The Museum of HP Calculators

# Simple Time Value of Money for the HP-15C

This program is by Chris McCormack and is used here by permission.

This program is supplied without representation or warranty of any kind. Chris McCormack and The Museum of HP Calculators therefore assume no responsibility and shall have no liability, consequential or otherwise, of any kind arising from the use of this program material or any part thereof.

## Overview

### Background

The underlying routine here caluculates the present value annuity factor (PVAF) based on the number of periods and the interest rate per period. Multiplying the payment by PVAF gives the total loan amount, while dividing the loan by the PVAF gives the payment size.

I've had this program sitting in my HP15C for a long time now. I've also used close relatives on the HP11C and HP33S. Not as fancy as some of the TVM programs people use, but nice to have ready when trying to talk turkey at a car dealership!

### Description

These routine perform loan calculations using the present value annuity factor, or PVAF. This relates the present value (loan amount) to the periodic payments necessary to pay it off.

PVAF(r,N) = (1/r)[1-1/(1+r)N]

In this equation, r is the decimal interest per payment period (.01 would represent a monthly loan with a 12% rate) and N in the number of payments (48 would correspond to a four-year car loan).

Note - Labels 9 and 6 were used because 9 is next to the divide key (breaking the loan down into payments) and 6 is next to the multiply key (building up the total loan amount).

```001 LBL 9               // ( LoanAmt -- Payment )
002 GSB .9   ÷          // divide present value by PVAF
004 RTN

005 LBL 6               // ( Payment -- LoanAmt )
006 GSB .9   ×          // multiply payment by PVAF
008 RTN

009 LBL .9              // ( -- PFAV )
010 RCL 0   1   +       // R0 holds interest per period
013 LN   RCL 1  CHS  ×  // R1 holds number of periods
017 ex      1   x⇔y
020  -   RCL 0   ÷
023 RTN

```

### Resources Used

Memory : 23 steps

Registers :

• R0 : interest rate per period
• R1 = number of periods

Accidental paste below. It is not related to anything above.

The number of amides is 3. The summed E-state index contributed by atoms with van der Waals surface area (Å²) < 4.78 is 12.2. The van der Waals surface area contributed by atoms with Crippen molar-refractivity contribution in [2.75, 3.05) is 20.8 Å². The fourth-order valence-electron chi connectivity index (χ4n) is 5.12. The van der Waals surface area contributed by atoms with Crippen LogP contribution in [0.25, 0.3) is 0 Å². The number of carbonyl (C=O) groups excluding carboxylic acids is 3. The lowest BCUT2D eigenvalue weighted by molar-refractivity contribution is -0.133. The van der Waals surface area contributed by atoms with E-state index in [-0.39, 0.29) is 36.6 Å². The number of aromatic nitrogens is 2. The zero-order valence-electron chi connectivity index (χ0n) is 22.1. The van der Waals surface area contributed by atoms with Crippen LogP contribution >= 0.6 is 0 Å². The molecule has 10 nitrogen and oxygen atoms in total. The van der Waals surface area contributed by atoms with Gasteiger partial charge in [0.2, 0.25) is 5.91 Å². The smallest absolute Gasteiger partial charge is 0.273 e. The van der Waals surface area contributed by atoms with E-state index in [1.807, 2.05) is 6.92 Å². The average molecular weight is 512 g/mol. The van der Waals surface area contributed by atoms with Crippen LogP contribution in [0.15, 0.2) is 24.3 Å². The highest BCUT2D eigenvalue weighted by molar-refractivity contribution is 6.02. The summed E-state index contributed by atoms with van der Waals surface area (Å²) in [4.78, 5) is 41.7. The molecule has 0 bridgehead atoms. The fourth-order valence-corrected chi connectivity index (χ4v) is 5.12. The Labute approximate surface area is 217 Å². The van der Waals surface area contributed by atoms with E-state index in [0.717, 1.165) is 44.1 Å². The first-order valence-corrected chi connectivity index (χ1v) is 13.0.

Labels :

• LBL 9 : calculate payment for a given amount borrowed
• LBL 6 : calculate amount borrowed for a given payment
• LBL.9 : (internal) determine PVAF

## Sample calculations :

\$5000 borrowed at 10% with 36 monthly payments → \$161.34 / month

```     10 ENTER 1200 ÷ STO 0
36 STO 1
5000 GSB 9```

\$1500/month on a 30 year mortgage at 7.5% → \$215,526.44 borrowed

```     7.5 ENTER 1200 ÷ STO 0
30 12 × STO 1
1500 GSB 6```

## Note

You can find the necessary interest rate to match payment and loan amounts by using the SOLVE function along with six more memory steps, one label, and one register. For example, find out what interest rate would allow a 1500/month payment to handle a 3 year, 5000 loan.

```023 LBL A               // can use any label
024 STO 0               // save current guess
025 GSB .9   RCL 2   -  // can use any register except
028 RTN                 // R0 and R1```
```     5000 ENTER 1500 ÷   // find PVAF needed  (33.33)
STO 2  36 STO 1     // save PVAF and number of periods
.005  SOLVE A       // won't work without good initial
1200 ×              // guess. convert to annual rate
// (5.06%)
```

## Final Note

As noted in the HP-15C Advanced Functions Handbook, the math used for computing the annuity factors can suffer from roundoff errors when very low interest rates apply over a large number of periods. Using the technique outlined on page 181 of the handbook, an alternative subroutine .9 finds the correct answer.

```009 LBL .9                      // ( -- PVAF )
010 STO I  RCL 0  ENTER ENTER   // save incoming x-register
014 1      +      LN    X⇔Y
018 LASTx  1      TEST 6  -     // TEST 6 (X≠Y)
022 ÷      ×      RCL 1   ×
026 ex     1/x    1     X⇔Y
030 -      RCL 0  ÷
033 RCL I  X⇔Y                  // restore X value to stack
035 RTN                         // (above PVAF)

```

Running the example from the handbook, with 11.25% annual interest for payments each second (31,536,000 periods!) generates a present value annuity factor of 29,826,791.69 (instead of 33,221,310.84 returned by the original LBL .9 routine).